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John Howells

is an Associate Professor at the Aarhus University. He holds a BSc (Physics), a MSc. (Science Policy) and a Phd (Management). John researches in the economics and management of technology development with a focus on the theory and empirical evidence pertaining to the role of patents in development. John is currently working with Ron D Katznelson on the role of pioneer patents in development in four classic cases where patents are alleged to have retarded development; in the incandescent lamp, aircraft, radio and automobile industries. John and Ron recently published their article on “The myth of the early aviation patent hold-up” in Industrial and Corporate Change see: Aviation patents. John’s books, refereed journal articles and work-in-progress are listed on his C.V. at Amongst other topics, John teaches the management of intellectual property to business students.

Recent Articles by John Howells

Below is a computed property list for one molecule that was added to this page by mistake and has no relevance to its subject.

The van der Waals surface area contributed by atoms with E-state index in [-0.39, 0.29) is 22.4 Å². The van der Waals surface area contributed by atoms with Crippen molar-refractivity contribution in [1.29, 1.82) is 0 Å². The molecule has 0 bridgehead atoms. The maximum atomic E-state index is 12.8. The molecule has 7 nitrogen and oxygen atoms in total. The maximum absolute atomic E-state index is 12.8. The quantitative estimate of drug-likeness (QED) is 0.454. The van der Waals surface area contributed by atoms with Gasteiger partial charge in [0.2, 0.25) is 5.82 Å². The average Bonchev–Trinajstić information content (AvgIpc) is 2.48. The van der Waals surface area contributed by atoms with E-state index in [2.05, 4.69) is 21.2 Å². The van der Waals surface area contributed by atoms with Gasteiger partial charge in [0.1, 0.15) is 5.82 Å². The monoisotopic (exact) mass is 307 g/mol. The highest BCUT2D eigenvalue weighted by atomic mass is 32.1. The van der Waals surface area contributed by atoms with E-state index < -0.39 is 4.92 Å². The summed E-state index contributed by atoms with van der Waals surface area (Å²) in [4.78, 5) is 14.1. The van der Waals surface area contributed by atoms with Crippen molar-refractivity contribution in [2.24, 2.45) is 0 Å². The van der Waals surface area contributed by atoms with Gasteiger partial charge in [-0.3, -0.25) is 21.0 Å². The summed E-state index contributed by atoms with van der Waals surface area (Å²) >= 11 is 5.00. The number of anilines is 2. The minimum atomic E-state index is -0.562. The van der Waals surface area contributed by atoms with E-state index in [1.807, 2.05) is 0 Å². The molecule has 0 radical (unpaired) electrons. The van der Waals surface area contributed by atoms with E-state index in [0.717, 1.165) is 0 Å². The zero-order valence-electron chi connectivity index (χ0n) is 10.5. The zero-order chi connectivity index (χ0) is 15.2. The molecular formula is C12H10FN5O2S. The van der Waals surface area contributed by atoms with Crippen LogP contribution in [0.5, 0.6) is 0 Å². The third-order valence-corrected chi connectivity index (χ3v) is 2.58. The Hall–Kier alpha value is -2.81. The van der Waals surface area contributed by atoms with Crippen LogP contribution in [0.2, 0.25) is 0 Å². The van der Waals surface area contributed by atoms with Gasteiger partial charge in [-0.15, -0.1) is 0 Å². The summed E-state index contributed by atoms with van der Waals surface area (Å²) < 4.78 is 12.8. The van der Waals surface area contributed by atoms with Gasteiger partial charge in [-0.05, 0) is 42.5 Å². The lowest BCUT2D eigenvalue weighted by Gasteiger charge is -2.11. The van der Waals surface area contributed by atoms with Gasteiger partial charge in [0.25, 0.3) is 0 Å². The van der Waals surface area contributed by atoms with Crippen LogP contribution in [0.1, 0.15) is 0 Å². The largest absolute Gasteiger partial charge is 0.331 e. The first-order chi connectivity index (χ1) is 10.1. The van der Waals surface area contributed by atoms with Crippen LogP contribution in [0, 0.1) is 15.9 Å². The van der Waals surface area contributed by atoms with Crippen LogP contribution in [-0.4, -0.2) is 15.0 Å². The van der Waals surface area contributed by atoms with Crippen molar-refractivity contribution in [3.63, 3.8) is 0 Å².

The patent ‘troll’ fables of the automobile industry

The “troll” narrative of Nakajima and Snow will have us believe that any patent lawsuit to resolve a dispute constitutes abusive litigation. Economic folklore devoid of scale and proportion should not mislead this blog’s readers. First, even if one takes at face value Nakajima’s “six to seven figure” cost for settling per suit, those costs amounted to about $100 million in 2014. This is less than 0.01% of the $1.1 trillion in U.S. automobile sales in 2014, hardly a “serious drain on the automobile industry.” The growth in number of suits may simply be a result of the automotive industry shifting from traditional incremental improvement into adoption of new technologies developed outside that industry such as radar, sensors, navigation, video imaging, smart displays, batteries, electric propulsion, and computer-controlled systems. Second, we have shown that allegations that the Selden patent litigation “stifled the infant automobile industry” are false. We do so in-depth elsewhere by marshalling historical empirical evidence from primary sources in our article The “Overly-broad” Selden patent, Henry Ford and Development in the Early US Automobile Industry.